For the majority of people, a 2.4 mile swim, a 112 mile bike ride or a 26.2 mile run would be difficult on its own. The Ironman competition requires participants to complete them all in one grueling race. In a statement, Special Olympics Florida President and CEO Sherry Wheelock called Chris "an inspiration to all of us." She continued, "We are incredibly proud of Chris and the work he has put in to achieve this monumental goal. He's become a hero to athletes, fans, and people across Florida and around the world."

Nikic's journey to become an Ironman started off as a challenge far less lofty. He and his father, Nik, created the "1 percent better challenge." The idea was to keep Chris motivated during the pandemic and beyond. According to The Washington Post, the idea was for Chris to improve his workouts by one percent each day because he "doesn't like pain" but loves "food, videos games and my couch." The plan was to keep building strength and stamina while keeping his eye on the grand prize of completing a triathlon. Nik told the Panama City News Herald, "I was concerned because after high school and after graduation a lot of kids with Down syndrome become isolated and just start living a life of isolation. I said, 'Look, let's go find him something to get him back into the world and get him involved,' so we started looking around and we were fortunate that at the same time Special Olympics Florida started this triathlon program, and I thought, 'What a great way to get him started, get him in shape and get him to make some friends.'"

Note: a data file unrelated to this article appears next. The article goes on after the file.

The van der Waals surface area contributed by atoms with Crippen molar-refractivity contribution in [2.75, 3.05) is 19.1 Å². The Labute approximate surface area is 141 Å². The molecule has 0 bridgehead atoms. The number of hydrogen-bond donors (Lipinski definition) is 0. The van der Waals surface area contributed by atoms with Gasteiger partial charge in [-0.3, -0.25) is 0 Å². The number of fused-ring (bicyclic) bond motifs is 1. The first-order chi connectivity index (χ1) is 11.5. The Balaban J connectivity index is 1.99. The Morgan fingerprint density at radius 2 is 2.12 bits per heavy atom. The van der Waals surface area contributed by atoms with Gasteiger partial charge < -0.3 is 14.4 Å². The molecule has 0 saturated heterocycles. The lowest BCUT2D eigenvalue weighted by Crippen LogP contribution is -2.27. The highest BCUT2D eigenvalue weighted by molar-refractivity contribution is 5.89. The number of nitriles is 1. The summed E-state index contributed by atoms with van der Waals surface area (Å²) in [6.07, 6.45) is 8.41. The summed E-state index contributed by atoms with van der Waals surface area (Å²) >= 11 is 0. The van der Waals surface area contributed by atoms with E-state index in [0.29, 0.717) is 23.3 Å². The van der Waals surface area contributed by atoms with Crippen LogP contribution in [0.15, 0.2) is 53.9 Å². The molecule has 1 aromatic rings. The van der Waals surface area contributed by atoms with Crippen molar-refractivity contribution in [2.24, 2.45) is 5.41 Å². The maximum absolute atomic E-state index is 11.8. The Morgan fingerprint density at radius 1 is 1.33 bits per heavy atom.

Keep Reading Show less